Fast forward to 2014 when my new Sonor ProLite drums arrived, I’d decided against using boom stands ever again as, with the use of floor toms, I didn’t need that kind of reach anymore. Besides, deciding on an angle for boom arms for what I considered to be aesthetic appeal always did my head in! By this time, I’d acquired all the older style 7000 straight stands I needed, and I bought some of the updated 9000 series double bass drum pedals. I'd previously thought my older 9000s were great, but the newer model is perfect! The other item I purchased in 2014 was the X-hat adapter with the newly designed Incremental Clutch. The incremental clutch is the perfect design for x-hat configurations without the use of a remote pedal as the tension between the two cymbals can be adjusted simply by use of the incremental lever. 

These stands are all about 20 years old now. I've used them intensively for about the last 12 years, and they continue to last the distance. The thought of ever replacing or updating them seems too ridiculous to even consider.

With the release of a new hardware line from DW in 2016, I knew definitively that, if I were to endorse the products of a hardware and pedal manufacturer, it had to be DW. Following my Sonor clinic at the 2017 Vintage and Custom Drum Expo here in Sydney, I was fortunate to meet the wonderful Danny Boldiston from D’Addario who distributes DW in Australia. Together we arranged an endorsement between me and DW Hardware and Pedals. I couldn’t be prouder! 

The line that convinced me of DW’s ultimate appeal is the new 6000 UltraLight series. I experimented with one cymbal stand in 2017, and was impressed with many of its features. Firstly, it weighs only 1.25 kg - amazing! Secondly – and this really was hard to believe before I tried it – the 6000UL series features the toothless Glide TilterTM on all cymbal and snare stands! So, after being very happy with the first stand, I decided to flesh out a full set of 6000UL stands and pedals. I could use the Accelerator cam on the 6000AX bass drum pedal, and collapse it for transport. I could also enjoy the unique feel of DW hi-hat stands in the 6500UL hi-hat stand that would collapse very nicely into the trap case, and be as fully adjustable and robust and I need it to be. I like to use splash cymbals from time to time, and I always found that lugging around adapters and boom arms was an unnecessary and preclusive amount of weight and hassle for what it was worth, and so, for the first time, I started using two DWSM904 4” Cymbal Stackers to mount on top of my new 6710UL cymbal stands.  Finally, I could fit the six cymbal stands I need, plus a hi-hat stand, snare stand, tom mounts, stackers, x-hat adapter, throne and pedals into one small Protection Racket bag with wheels, and use this for everything!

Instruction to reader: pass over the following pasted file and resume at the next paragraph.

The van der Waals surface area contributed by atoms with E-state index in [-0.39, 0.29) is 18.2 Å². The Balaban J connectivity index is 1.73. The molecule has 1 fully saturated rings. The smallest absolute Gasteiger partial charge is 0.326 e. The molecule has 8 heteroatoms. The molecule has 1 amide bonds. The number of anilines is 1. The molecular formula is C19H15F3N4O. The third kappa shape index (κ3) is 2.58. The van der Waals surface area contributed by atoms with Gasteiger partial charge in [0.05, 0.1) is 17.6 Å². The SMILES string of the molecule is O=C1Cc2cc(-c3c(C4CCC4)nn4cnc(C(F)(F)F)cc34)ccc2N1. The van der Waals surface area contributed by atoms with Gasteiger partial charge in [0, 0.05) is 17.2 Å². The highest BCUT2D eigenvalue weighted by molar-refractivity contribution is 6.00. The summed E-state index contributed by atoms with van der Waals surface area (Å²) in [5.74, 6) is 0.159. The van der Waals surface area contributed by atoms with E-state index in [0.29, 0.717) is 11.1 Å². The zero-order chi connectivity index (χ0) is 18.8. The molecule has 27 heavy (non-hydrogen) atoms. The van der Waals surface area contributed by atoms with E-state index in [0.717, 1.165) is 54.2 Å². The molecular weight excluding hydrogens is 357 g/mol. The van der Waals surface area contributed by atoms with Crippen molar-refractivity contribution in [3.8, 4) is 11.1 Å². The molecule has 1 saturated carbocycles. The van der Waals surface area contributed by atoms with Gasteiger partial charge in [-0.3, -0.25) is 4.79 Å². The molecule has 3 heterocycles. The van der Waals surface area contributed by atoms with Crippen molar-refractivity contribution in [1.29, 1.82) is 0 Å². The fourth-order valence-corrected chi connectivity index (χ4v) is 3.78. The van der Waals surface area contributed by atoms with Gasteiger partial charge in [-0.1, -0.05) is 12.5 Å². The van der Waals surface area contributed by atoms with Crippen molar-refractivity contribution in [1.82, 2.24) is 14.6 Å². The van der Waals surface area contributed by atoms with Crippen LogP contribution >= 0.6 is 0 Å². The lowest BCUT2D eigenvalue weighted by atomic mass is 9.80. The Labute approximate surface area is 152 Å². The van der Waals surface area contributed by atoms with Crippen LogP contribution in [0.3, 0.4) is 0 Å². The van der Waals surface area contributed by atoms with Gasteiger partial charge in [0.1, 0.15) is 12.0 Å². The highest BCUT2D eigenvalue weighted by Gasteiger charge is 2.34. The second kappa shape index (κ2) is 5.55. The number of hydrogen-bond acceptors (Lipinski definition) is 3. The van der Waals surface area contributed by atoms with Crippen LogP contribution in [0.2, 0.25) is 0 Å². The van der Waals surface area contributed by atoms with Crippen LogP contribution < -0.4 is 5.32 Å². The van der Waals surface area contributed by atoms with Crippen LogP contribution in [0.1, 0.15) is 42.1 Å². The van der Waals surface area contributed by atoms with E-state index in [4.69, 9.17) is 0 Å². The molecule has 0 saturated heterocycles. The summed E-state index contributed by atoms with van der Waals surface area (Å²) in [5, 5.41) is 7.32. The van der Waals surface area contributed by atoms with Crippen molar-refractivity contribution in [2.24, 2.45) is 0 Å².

I’m happier with my hardware configuration today than ever before. I’m able to leave my lovely 15-year-old 7000 stands and 9000 pedals setup on my practise and recording drumset in my home studio, and I can take out one trap case with all my 6000UL stands and SM adapters to all my engagements around town without breaking my back. I did a gig toward the end of 2017 on a large outdoor stage that was very windy as it was by the beach. Music stands were being blown over and gaffed to the stage. My 6000UL stands stayed standing, without the need for any gaffer tape to hold them down. I was very impressed by this. I was also on a riser, and they didn’t wobble around like I expected that they might. Also, the new One Beat Drumstick Holder that attaches to floor tom legs keeps a pair of sticks handy in case one ever breaks or flies out of my hand during performance. 

The one remaining item I’d like to try out is the new MFG line of pedals. For the moment, I can’t imagine anything playing better than the 9000 series, but I’m sure these will follow through on their promise! Find them here: 

Check out DW’s 6000 UltraLight stands here: and the pedals here: 

The single braced 7000 series has been re-released, and you can check them out here:

You won’t be disappointed!